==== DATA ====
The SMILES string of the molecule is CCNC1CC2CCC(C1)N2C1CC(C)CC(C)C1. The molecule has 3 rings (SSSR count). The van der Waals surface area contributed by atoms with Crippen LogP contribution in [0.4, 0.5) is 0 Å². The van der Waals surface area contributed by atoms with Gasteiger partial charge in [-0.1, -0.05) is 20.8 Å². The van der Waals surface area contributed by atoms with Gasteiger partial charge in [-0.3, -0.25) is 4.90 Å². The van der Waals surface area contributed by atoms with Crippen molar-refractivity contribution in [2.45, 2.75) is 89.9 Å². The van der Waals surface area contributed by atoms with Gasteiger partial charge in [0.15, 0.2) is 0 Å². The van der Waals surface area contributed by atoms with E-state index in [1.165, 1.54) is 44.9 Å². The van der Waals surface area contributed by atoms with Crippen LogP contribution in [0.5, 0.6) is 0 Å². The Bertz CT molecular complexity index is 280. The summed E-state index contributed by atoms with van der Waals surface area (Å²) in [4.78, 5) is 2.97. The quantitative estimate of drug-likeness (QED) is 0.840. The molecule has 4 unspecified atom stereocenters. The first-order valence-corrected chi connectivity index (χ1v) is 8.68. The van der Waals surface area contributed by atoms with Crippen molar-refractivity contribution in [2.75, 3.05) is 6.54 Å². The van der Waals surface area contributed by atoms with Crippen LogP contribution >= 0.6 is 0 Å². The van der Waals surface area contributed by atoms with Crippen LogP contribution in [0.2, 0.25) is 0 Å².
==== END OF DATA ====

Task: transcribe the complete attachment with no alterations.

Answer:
The SMILES string of the molecule is CCNC1CC2CCC(C1)N2C1CC(C)CC(C)C1. The molecule has 3 rings (SSSR count). The van der Waals surface area contributed by atoms with Crippen LogP contribution in [0.4, 0.5) is 0 Å². The van der Waals surface area contributed by atoms with Gasteiger partial charge in [-0.1, -0.05) is 20.8 Å². The van der Waals surface area contributed by atoms with Gasteiger partial charge in [-0.3, -0.25) is 4.90 Å². The van der Waals surface area contributed by atoms with Crippen molar-refractivity contribution in [2.45, 2.75) is 89.9 Å². The van der Waals surface area contributed by atoms with Gasteiger partial charge in [0.15, 0.2) is 0 Å². The van der Waals surface area contributed by atoms with E-state index in [1.165, 1.54) is 44.9 Å². The van der Waals surface area contributed by atoms with Crippen LogP contribution in [0.5, 0.6) is 0 Å². The Bertz CT molecular complexity index is 280. The summed E-state index contributed by atoms with van der Waals surface area (Å²) in [4.78, 5) is 2.97. The quantitative estimate of drug-likeness (QED) is 0.840. The molecule has 4 unspecified atom stereocenters. The first-order valence-corrected chi connectivity index (χ1v) is 8.68. The van der Waals surface area contributed by atoms with Crippen molar-refractivity contribution in [2.75, 3.05) is 6.54 Å². The van der Waals surface area contributed by atoms with Crippen LogP contribution >= 0.6 is 0 Å². The van der Waals surface area contributed by atoms with Crippen LogP contribution in [0.2, 0.25) is 0 Å².